Saskatchewan

Sask. has 300 fewer substitute teachers than it did last year

It’s been a tough year for Sask. teachers and students, but it could get even tougher in the winter semester. The province has 300 fewer subs than it did last year, according to the Saskatchewan Professional Teachers Regulatory Board.

Graduating teaching students to help combat substitute shortage

Saskatchewan has 300 fewer substitute teachers than it did last year, according to the Saskatchewan Professional Teachers Regulatory Board. (Mark Cumby/CBC)

It's been a tough year for Sask. teachers and students, but it could get even tougher in the winter semester.

The province has 300 fewer subs than it did last year, according to the Saskatchewan Professional Teachers Regulatory Board (SPTRB).

To help fill the gap, fourth year education students who have successfully finished their internships can apply for a temporary teaching permit.

A temporary teaching permit would allow someone without a teaching certificate to act as a substitute teacher if a school division can't find anyone who has a teaching certificate.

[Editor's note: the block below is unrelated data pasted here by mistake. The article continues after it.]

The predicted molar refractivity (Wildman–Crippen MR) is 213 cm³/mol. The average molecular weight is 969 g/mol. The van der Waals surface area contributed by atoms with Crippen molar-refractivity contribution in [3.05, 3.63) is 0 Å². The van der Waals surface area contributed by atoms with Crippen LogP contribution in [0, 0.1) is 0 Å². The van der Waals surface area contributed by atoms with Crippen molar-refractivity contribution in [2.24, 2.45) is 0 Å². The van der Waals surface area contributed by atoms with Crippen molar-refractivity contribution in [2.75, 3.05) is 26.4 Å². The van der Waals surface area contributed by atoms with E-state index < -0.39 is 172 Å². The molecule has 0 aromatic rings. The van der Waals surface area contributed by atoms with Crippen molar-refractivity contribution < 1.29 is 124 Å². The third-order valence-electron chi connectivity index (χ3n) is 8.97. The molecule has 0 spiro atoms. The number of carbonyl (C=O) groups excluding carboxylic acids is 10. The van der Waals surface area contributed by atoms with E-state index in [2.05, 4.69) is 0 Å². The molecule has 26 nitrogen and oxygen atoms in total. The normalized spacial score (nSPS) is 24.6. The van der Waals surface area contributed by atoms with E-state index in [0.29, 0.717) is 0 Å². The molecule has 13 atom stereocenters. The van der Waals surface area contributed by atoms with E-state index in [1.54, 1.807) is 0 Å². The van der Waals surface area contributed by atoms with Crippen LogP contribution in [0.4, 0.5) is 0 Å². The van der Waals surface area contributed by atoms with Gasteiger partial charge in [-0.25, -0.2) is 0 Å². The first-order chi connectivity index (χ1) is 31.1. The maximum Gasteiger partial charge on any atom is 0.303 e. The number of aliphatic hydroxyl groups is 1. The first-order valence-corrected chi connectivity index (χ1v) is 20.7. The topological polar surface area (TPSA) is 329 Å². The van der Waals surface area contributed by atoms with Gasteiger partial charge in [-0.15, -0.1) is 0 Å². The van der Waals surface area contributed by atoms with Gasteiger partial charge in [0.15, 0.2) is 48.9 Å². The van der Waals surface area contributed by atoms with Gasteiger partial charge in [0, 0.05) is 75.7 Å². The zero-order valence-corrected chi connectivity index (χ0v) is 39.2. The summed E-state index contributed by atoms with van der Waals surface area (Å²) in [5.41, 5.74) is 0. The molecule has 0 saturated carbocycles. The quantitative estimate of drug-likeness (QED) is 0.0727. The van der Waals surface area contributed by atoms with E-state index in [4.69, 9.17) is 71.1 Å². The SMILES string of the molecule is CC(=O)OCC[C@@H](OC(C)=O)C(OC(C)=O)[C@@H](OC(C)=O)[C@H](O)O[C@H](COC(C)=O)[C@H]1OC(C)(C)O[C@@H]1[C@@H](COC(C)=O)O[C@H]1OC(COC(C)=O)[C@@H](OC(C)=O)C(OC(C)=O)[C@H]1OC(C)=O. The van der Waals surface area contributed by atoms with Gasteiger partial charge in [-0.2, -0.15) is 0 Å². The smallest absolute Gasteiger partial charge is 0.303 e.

Trevor Smith, chief operating officer and registrar for SPTRB, said temporary teaching permits are issued every year — often for positions that can be hard to fill — but usually not to education students.

"This year we decided that because of the demand by school divisions, we will do so," he said.

"It's a good workaround to put a student who has almost finished their Bachelor of Education degree in a position where they could substitute teach if they were called upon to do so." 

Students who apply need to be approved by the the SPTRB and school division they apply to before they can start working as a substitute.

Smith said the number of people who have been approved for a temporary permit is also down.

He said SPTRB has issued 111 permits so far this year, compared to 162 last year.

"We're approaching potentially about 400 fewer subs in the province at this time," he said.

Smith couldn't pinpoint a reason for the shortage, but said many subs are retired teachers and may not want to risk exposing themselves to COVID-19 in schools that are using in-person learning.

(CBC News Graphics)

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